Since discovering the Black Girl Nerds community, I have learned that many of us have the same story. Growing up, my interests differed from other girls in the Southern, all-black neighborhood where I grew up. I liked science, rock music, and 80s movies. I read Sweet Valley High books and watched professional wrestling. I felt different. As I got older, I lived with a deep sense of not belonging.  In my “advanced” and AP classes, sometimes I was “the only” Black girl, which carries its own weight.  All in all, I didn’t know where I fit or if I fit anywhere. But I survived those difficult years.

Who is this girl swaying to the melody of her own song?



I am a parent now and I often think about my parenting style. I wonder if I am creating a space where my little one can thrive and grow into the girl she really is—nerd or not. As I pondered this, it became really clear that she will have a fundamentally different childhood than I had.  Some of the reasons are a result of more resources; others are differences in my own views on parenting that differ from my family of origin.

There are many ways that my daughter’s experiences and mine are different, but here are six ways our childhoods are worlds apart:

  1. Hair Acceptance: My little one will never know the anxiety that comes from sitting in a chair in front of the stove on a Saturday night trying not to sweat while her mother presses her hair. Nope. Never. She won’t know that experience.  I wear natural hair, so no pain-full hot combs. Hair is hair. What matters is the intellect beneath it.


  1. No Pressure for Respectability: I understand that respectability in appearance, speech or mannerisms will not diminish racism. I center Blackness in our home in every way I can. I elevate positive images of Black people in ways that weren’t accessible to me as a kid, like in books, TV programming and dolls.


  1. Access to Technology: When I think back to my own childhood, I used my first computer in 6th It was an Apple with black screen and green typeset. I didn’t even own my first computer until graduate school. The fact that I can get online at any time is mind-boggling. Now, my little one will grow up surrounded by technology in our home, which will positively influence her learning experience.


  1. Diverse TV Programming: I limit TV options to diverse characters whenever possible. Options for kids are more diverse than those from my childhood, although there is significant room for improvement.  In our home, we like Doc McStuffins, Mickey Mouse and Dora the Explorer. These are good characters, but I believe my childhood favorites were more interesting, more engaging. I watched The Smurfs, Thundercats, Hall of Justice, GI Joe, Jem and the Holograms. Almost no diversity, but I remember being intrigued by the characters.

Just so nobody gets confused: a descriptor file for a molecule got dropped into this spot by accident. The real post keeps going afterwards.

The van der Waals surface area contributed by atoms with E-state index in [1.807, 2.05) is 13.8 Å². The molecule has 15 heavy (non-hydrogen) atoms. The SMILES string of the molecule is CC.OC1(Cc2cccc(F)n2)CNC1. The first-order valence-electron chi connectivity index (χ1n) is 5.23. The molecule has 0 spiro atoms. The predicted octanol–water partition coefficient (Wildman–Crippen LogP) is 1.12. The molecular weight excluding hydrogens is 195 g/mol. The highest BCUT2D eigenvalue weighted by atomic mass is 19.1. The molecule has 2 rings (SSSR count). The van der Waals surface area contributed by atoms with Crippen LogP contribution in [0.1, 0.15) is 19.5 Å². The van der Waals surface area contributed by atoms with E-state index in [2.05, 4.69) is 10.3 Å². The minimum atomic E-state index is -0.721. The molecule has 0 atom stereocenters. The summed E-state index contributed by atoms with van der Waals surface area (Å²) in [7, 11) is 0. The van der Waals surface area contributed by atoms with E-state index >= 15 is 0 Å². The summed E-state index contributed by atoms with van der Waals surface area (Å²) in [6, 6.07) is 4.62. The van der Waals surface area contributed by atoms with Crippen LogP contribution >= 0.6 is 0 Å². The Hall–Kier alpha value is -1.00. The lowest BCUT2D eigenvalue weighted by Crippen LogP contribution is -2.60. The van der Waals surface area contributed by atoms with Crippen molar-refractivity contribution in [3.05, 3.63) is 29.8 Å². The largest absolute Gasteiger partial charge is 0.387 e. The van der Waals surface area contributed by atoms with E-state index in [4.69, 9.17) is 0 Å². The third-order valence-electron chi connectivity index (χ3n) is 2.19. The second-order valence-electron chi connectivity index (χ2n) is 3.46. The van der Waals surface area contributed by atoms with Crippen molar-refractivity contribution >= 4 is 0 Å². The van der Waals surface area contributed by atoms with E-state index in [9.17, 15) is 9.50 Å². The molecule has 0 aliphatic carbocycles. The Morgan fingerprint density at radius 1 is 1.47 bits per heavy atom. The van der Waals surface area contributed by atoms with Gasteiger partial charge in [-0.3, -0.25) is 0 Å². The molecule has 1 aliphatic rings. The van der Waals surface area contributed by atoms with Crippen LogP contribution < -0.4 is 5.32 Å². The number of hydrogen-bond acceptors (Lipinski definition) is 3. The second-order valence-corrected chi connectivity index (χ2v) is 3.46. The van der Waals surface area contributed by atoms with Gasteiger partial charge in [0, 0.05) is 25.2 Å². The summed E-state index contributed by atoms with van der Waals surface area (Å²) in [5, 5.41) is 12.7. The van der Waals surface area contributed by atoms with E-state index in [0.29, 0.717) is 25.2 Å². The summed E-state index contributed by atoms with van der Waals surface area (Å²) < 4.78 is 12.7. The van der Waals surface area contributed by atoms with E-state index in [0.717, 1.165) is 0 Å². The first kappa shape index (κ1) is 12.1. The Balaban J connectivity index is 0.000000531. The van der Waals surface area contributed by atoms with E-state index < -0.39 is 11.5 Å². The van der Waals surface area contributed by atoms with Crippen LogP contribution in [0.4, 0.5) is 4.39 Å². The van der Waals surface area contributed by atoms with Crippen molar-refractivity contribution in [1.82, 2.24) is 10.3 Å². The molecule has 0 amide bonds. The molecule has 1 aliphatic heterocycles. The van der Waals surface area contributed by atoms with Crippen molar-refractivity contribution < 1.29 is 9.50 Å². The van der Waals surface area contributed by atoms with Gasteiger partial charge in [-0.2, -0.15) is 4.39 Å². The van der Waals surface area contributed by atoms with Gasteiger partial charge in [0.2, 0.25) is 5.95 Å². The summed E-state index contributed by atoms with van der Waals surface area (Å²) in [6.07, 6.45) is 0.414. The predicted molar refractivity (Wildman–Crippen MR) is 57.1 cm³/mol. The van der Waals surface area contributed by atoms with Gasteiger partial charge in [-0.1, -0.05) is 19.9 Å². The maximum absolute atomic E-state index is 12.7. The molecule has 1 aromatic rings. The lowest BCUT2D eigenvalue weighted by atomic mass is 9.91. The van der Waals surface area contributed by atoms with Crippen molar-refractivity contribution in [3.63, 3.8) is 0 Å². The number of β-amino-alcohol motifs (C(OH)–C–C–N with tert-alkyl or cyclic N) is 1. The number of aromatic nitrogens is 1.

1. Toys and Dolls: I am amazed at the range of toys for little kids, especially the pretty Black dolls with natural hair. My first black doll was not a pretty doll. Not at all. I think the improvement I see in them today is pretty awesome. For Christmas, my little one got Fiddlestix. Remember those? What about Lincoln Logs? As she grows, my little one will have colorful building toys like GoldieBlox and theme-based Legos. Certainly, the electronic apps and online games are endless. Truthfully, I think kids now do have better toys.


  1. Books: Reading fueled my imagination, and I went to the library frequently. As a kid, I honestly cannot recall one book that I had at home where the lead character was a person of color. Not one. Now, my little one has books galore that cover a range of experiences. Diversity within diversity. She is definitely getting the better end of the deal.


It’s funny because now “nerd” is no longer a bad word. As I reflect, I think those very hurtful experiences and the lack of acceptance I felt will help me be a better parent.





JSSheadshotJozie Scott is mother to a 3-year old inquisitive toddler. She is creator of Mocha Parents, Awesome Kids, a blog that centers Blackness in parenting. Jozie has a MA in family counseling and years of experience as a child advocate. She is a proud nerd and bookworm. Follow her on Twitter.